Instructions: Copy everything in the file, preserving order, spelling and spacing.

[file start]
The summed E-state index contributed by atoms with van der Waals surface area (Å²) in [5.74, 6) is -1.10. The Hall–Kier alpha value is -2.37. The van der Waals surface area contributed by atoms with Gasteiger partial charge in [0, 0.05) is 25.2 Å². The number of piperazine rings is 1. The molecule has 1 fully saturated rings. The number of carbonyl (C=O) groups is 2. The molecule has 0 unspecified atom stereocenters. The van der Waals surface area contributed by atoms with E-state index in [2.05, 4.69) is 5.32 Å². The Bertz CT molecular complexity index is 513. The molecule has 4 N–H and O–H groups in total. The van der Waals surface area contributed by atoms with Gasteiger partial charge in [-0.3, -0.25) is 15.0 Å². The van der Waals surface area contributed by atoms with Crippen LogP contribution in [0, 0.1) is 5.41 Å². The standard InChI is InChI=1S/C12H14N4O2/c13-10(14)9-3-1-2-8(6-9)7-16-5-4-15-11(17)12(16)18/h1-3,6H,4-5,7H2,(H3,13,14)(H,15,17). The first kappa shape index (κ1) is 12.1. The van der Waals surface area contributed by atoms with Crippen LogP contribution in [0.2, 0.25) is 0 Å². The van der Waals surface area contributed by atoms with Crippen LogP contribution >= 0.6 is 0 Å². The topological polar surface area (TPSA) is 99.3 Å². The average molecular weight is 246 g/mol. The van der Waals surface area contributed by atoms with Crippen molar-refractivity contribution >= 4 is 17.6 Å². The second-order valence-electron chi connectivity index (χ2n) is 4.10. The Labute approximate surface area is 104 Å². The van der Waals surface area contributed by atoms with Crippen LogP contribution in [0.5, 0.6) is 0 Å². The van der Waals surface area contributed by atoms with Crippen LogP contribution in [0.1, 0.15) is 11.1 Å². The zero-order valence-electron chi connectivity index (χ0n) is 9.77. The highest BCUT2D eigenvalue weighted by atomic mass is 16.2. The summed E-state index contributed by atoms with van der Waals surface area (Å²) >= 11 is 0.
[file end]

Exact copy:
The summed E-state index contributed by atoms with van der Waals surface area (Å²) in [5.74, 6) is -1.10. The Hall–Kier alpha value is -2.37. The van der Waals surface area contributed by atoms with Gasteiger partial charge in [0, 0.05) is 25.2 Å². The number of piperazine rings is 1. The molecule has 1 fully saturated rings. The number of carbonyl (C=O) groups is 2. The molecule has 0 unspecified atom stereocenters. The van der Waals surface area contributed by atoms with E-state index in [2.05, 4.69) is 5.32 Å². The Bertz CT molecular complexity index is 513. The molecule has 4 N–H and O–H groups in total. The van der Waals surface area contributed by atoms with Gasteiger partial charge in [-0.3, -0.25) is 15.0 Å². The van der Waals surface area contributed by atoms with Crippen LogP contribution in [0, 0.1) is 5.41 Å². The standard InChI is InChI=1S/C12H14N4O2/c13-10(14)9-3-1-2-8(6-9)7-16-5-4-15-11(17)12(16)18/h1-3,6H,4-5,7H2,(H3,13,14)(H,15,17). The first kappa shape index (κ1) is 12.1. The van der Waals surface area contributed by atoms with Crippen LogP contribution in [0.2, 0.25) is 0 Å². The van der Waals surface area contributed by atoms with Crippen LogP contribution >= 0.6 is 0 Å². The topological polar surface area (TPSA) is 99.3 Å². The average molecular weight is 246 g/mol. The van der Waals surface area contributed by atoms with Crippen molar-refractivity contribution >= 4 is 17.6 Å². The second-order valence-electron chi connectivity index (χ2n) is 4.10. The Labute approximate surface area is 104 Å². The van der Waals surface area contributed by atoms with Crippen LogP contribution in [0.5, 0.6) is 0 Å². The van der Waals surface area contributed by atoms with Crippen LogP contribution in [0.1, 0.15) is 11.1 Å². The zero-order valence-electron chi connectivity index (χ0n) is 9.77. The highest BCUT2D eigenvalue weighted by atomic mass is 16.2. The summed E-state index contributed by atoms with van der Waals surface area (Å²) >= 11 is 0.